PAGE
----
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Toronto FC gets Dutch touch from Winter
by Ridge Mahoney, January 6th, 2011 7:20PM

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TAGS:  mls, toronto fc

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[MLS] Can Aron Winter turn Toronto FC into a bastion of Total Soccer, or will the former Dutch international be more like compatriot Ruud Gullit?

TFC has changed course, again, by selecting Winter as head coach and technical director; in essence, he replaces manager/director of soccer operations Mo Johnston and head coach Preki, who were both dismissed last August. To assist his education in all things MLS -- salary cap, player distribution mechanisms, drafts, and other nuances Gullit never attempted to master during his brief, disastrous run with the Los Angeles Galaxy three years ago – TFC has also brought aboard former Revs assistant coach Paul Mariner as director of player personnel.

“I will use Paul a lot in the early days as I get used to how things work here," Winter said in a press release confirming the hires.

The choices were made by former German international Juergen Klinsmann, who was brought aboard as a consultant by the team’s ownership, Maple Leaf Sports & Entertainment, after it dismissed Johnston and Preki.

Winter, 43, has been on the coaching staff at Ajax for more than five years. He started his pro playing career with Ajax in 1986 at age 18 and also played in Italy with Lazio and Inter Milan. Winter finished his playing career, which also featured 84 caps and six goals for the Netherlands, in 2002 with Ajax and a loan spell at Sparta Rotterdam.

(Klinsmann also played at Inter, but Winter arrived four years after Klinsmann moved on to Monaco. They were opponents in one of the most notorious matches in World Cup history; the 1990 World Cup second round match between the Netherlands and West Germany in which Frank Rijkaard spat on German striker Rudi Voeller. Both players were sent off midway through the first half. Klinsmann scored the first goal in a 2-1 win for West Germany.)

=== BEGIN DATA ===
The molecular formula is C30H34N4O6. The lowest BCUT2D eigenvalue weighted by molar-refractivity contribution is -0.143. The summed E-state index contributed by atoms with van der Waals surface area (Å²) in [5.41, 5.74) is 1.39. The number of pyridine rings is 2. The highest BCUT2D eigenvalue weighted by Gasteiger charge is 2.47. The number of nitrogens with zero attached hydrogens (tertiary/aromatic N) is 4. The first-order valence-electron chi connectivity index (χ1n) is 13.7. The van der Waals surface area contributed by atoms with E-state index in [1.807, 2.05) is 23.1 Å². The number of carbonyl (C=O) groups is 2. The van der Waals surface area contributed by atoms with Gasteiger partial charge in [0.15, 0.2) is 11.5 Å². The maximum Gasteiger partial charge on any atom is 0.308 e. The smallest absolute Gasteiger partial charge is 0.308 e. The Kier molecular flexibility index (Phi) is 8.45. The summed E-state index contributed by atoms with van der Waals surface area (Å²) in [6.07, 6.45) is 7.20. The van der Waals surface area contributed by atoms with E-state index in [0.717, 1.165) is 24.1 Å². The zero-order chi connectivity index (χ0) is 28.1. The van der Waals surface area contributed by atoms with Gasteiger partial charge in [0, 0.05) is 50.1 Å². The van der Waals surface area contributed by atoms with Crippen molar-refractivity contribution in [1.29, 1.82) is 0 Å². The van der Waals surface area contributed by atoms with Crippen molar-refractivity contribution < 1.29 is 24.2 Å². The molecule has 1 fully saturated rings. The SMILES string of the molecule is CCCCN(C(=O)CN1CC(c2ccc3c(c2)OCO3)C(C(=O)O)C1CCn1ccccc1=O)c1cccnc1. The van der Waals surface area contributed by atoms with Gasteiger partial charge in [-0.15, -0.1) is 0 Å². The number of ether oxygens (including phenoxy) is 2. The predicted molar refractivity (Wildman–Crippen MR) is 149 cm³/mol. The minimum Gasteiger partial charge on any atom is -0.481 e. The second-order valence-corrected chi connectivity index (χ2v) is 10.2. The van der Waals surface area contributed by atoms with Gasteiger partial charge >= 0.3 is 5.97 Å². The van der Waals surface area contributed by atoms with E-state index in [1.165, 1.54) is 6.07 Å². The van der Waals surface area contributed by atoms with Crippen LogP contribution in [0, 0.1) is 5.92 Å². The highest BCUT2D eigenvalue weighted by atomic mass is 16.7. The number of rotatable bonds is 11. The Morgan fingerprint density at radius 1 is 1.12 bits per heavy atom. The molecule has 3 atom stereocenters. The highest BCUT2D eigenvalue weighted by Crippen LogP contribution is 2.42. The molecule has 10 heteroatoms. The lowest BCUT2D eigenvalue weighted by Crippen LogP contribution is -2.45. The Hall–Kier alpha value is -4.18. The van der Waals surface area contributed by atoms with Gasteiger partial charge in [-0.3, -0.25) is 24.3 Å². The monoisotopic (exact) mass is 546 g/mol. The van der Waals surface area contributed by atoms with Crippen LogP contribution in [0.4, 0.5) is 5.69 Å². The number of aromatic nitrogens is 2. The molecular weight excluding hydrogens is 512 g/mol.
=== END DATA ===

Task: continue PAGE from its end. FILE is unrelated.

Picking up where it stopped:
This will be Mariner’s fourth coaching stint in North America; prior to joining the Revs, he was a player-coach for the APSL Albany Capitals and San Francisco Bay Blackhawks. Numerous Revs, including recently retired midfielder Steve Ralston and striker Taylor Twellman, give Mariner much of the credit for the team’s three straight (2005-07) MLS Cup apppearances.

“I know Toronto fans have been told to ‘watch this spot’ for several years,” said Mariner, a former English international who spent six years with the Revs before joining the staff of Plymouth Argyle in 2009. Plymouth, mired deep in financial difficulties, released him from his contract last month.

“Can we turn it around right away? The intelligent football answer is ‘No, we can’t.’ There are no guarantees. All I can say is that I am extremely confident that this is the right mix. I wouldn’t be here otherwise.”

Klinsmann and Mariner are both admirers of the Ajax system, which features a reliance on skillful, attacking play honed by one of the best player development programs in the world. As a player and coach, Winter’s time at Ajax adds up to 16 years.

“People are aware of the Dutch playing Total Football. We want to play a style for Toronto, but it will take time – maybe three years,” Winter said. “We have goals in the meantime for next year.

“The playoffs are our goal.”

That may not seem like much, but for a fan base frustrated by more than four years of bungling management, coaching turnover, and absences from postseason play, it would be a major step forward.



0 comments
  1. James Froehlich
    commented on: January 7, 2011 at 11:26 a.m.
    I am not a Toronto fan, HOWEVER, the success of Winter and Mariner in bringing Total Football to MLS can have a positive effect on the entire league. The problem will be to find enough players in MLS and the US with sufficient skill to actually play Total Football!! Good luck Aron and Paul -- may the soccer gods be with you!!

  1. Haaj America
    commented on: January 7, 2011 at 3 p.m.
    Winters does not have a strong reputation as a trainer here in Amsterdam. Let's hope he makes the best of this opportunity in the MLS. Wonder why at his he age he is not pursuing a coaching career in Europe? Ajax Amsterdam would be the first to tell you, a lot of the ex-famous players recently have not turned out to be strong trainers. Sonny Silooy definitely falls into this catergory. Unlike Silooy,Winters is a nice guy. May success follow him!


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